For a university tech transfer program to make money, given a 20 year patent run, one only has to sell high once every 18 years or so. Then it’s gravy for a long while. Imagine that only perhaps 50 inventions every twenty years, out of maybe 500,000 reported inventions, over 120,000 US utility patents, and a trillion dollars of research funding, make the whole “system” of technology transfer a “success” financially. Look at the devastation of the D-economy for the stuff that’s claimed and prevented from moving through the D-economy channels. Look at the waste of research funding! No wonder folks want to turn it into “research as an industry”! There sure as heck is a huge cork in the output economics. May as well turn huge expenditures, concocted institutional reputation, and assertions of potential into virtues:
“Almost all the bridges we build fail, and most of those that don’t fail work despite our involvement. But look at how much those bridges cost, and what good press we get while working on them, and think of all the potential that these bridges have for the public good. If you prevent us from building bridges, how will the public ever benefit from them?”
For every inventor–and we are talking hundreds per year per university–a whole lot rides on what happens next with their inventions. But for the technology transfer office, nothing really matters if it has a “big hit” deal in place except working the system for the next big deal. There are no careers in the typical American university technology transfer office riding on the disposition of any one invention–or hundreds of inventions. But research, reputation, and careers are often riding on that disposition for each inventor. For the inventor, there is no need for the “big hit” deal or the venture backed startup. In the D-economy, it is a matter of putting the invention into play–maybe by publishing, maybe by giving workshops, maybe by building a better grant funded environment, maybe by helping a graduate student land a company position or an academic job. Maybe the invention is important because it leads to three more inventions before it’s obsolete.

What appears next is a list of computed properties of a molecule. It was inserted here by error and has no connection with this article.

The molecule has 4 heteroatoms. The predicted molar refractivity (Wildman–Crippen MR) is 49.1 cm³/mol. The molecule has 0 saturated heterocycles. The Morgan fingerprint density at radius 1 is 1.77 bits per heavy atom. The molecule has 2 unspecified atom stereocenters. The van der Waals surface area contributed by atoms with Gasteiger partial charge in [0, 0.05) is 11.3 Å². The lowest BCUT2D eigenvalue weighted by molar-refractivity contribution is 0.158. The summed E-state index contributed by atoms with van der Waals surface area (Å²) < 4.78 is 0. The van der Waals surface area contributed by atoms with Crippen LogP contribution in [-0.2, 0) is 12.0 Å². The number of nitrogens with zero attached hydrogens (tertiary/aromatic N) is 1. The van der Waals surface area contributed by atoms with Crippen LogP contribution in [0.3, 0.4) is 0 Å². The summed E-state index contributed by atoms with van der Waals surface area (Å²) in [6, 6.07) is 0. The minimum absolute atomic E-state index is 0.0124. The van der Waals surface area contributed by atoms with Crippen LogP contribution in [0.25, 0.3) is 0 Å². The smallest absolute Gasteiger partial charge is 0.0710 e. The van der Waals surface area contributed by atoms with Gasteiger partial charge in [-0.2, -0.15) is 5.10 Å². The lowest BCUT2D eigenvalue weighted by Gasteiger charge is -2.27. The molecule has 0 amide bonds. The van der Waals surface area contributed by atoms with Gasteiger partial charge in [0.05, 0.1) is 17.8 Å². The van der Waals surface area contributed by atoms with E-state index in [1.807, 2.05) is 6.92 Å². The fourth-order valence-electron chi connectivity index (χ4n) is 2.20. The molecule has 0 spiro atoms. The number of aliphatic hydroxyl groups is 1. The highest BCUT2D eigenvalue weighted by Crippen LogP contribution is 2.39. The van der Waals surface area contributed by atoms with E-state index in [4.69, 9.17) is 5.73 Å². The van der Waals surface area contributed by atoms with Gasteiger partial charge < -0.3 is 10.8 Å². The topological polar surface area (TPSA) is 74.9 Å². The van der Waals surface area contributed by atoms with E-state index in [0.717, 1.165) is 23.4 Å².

The new compulsory approach to university IP ownership spells the death of the D-economy of university scholarship. The aim of the compulsory approach is to replace spontaneous, organized improvisation with institutional, process-bound, regulated, contract-requiring “commercialization.” It is the worst possible move university administrators could make. It is the worst possible thing for a university president or chancellor to aspire to accomplish. While it may be that a Michael Crow or a Michael Young desires to see his university figure in the economic vitality of his region and the country–excellent aspiration–getting there by taking ownership of all D-economy assets of scholarship and pumping them through an institutional pipe focused on the rich getting richer is ill-advised, if not just plain foolish. The rich can get richer on their ownsome without the university trying to be helpful by shutting down the native D-economy of university scholarship.